A $10-million-dollar film fund supports film projects throughout the Arab world and Africa, with the country also boasting its own streaming service, Shahid VIP, but also not being above fairly ruthless competition. Egypt has been the main outlet for films from this burst of Saudi financing, but the kingdom scheduled its entrée into the international film world, The Red Sea Film Festival, in December at the same time as the Cairo film festival.

The West, which initially refused Saudi money with the producing agency Endeavor famously returning $400 million after the Istanbul assassination, while always creeping around the Saudi tent, is now coming back through the front entrance. For any film festival to succeed, it needs a prominent director, and the Saudis enlisted the head of the Cannes Director’s Fortnight section, Edward Waintrop, whose rationale for lending credibility to a warlike regime that is aiding in devastating the planet was that this festival would be celebrating filmmaking as [a] force for positive change.”

Tom Holland as drug-addled veteran of the Iraq war in Cherry.

Hollywood, since the Saudis have too much money for the industry to retain its integrity for long, is now back in force with this year’s Cherry, a Russo Brothers (The Avengers) film for Apple with Spiderman’s Tom Holland shot in the new Saudi studio AlUla in the desert which stood in for Iraq. The Saudi film fund also invested in Disney last year as well as pouring $50 million into the Russo brothers production company in return for their agreeing to shoot at the studio, thus putting it on the entertainment industry map.

Finally, governments may also promote regulation designed primarily not to halt the economic swamping of the industry but to upend any attempt at criticism. This is the case with India and the right-wing Modi government’s highly repressive broadcasting code, which forbids all content that “disrespects the sovereignty and integrity of India,” is “detrimental to India’s friendly relations with foreign countries,” and “endangers national security.”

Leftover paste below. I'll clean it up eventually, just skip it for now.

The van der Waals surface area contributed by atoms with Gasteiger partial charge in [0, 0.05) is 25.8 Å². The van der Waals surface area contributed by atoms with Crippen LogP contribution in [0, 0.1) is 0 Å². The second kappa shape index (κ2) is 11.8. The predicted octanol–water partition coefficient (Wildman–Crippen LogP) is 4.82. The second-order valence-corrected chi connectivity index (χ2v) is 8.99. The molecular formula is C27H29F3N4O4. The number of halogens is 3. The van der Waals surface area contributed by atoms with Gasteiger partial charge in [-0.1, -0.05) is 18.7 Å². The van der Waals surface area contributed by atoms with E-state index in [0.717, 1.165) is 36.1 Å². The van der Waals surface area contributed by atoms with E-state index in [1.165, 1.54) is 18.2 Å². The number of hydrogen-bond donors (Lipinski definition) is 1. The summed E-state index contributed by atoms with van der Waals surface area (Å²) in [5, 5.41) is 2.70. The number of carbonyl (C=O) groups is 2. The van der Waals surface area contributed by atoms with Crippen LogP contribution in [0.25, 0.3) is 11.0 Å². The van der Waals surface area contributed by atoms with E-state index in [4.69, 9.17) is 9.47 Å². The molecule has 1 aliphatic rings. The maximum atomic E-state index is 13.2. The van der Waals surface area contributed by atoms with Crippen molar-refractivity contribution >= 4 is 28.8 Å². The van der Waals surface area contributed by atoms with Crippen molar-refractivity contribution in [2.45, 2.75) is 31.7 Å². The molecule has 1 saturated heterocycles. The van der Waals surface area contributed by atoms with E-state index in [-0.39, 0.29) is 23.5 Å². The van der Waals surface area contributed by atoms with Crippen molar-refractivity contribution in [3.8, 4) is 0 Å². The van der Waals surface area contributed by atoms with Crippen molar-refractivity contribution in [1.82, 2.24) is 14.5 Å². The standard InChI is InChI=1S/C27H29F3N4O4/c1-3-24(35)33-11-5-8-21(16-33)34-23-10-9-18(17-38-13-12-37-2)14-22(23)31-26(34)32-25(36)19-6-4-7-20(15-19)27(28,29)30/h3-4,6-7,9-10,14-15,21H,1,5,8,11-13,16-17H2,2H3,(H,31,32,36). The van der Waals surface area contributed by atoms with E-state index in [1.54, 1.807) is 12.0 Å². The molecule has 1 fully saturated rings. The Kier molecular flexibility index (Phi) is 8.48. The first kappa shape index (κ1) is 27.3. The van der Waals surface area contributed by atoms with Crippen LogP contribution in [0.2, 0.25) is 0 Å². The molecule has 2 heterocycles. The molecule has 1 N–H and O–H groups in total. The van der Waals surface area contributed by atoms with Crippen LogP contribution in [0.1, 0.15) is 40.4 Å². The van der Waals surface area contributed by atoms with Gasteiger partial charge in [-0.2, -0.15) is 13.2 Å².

The code has been used to attack both Netflix and Amazon, both of which have featured films and series that spotlight the neoliberal turn in the country toward a regressive and divisive social system. Amazon’s series Tandav, first broadcast at the time of the farmer’s strike in Delhi, opens equally with a farmer’s strike brutally suppressed by smiling, rotund police and then details the ruthless and murderous rise of a politician who has no scruples and hides behind a supposedly religious code in a Modi-like fashion. Netflix’ White Tiger, based on a popular novel, is a reverse Slumdog Millionaire, where a poor boy learns the cunning and ruthlessness it takes to come out on top in Modi’s society, in a kind of Scorsese-esque Wolf of Wall Street treatment.

Both challenge the law and both were attacked under it, making this the rare case where the streamers, supposedly just out after subscribers through a sensational exposé, contributed to a progressive conversation about a government out to stifle dissent.


Dennis Broe
Dennis Broe

Dennis Broe, a film, television and art critic, is also the author of the Harry Palmer LA Mysteries, the latest volume of which, The House That Buff Built, is about the real estate industry, dispossession, and appropriation in the shaping of “modern” Los Angeles.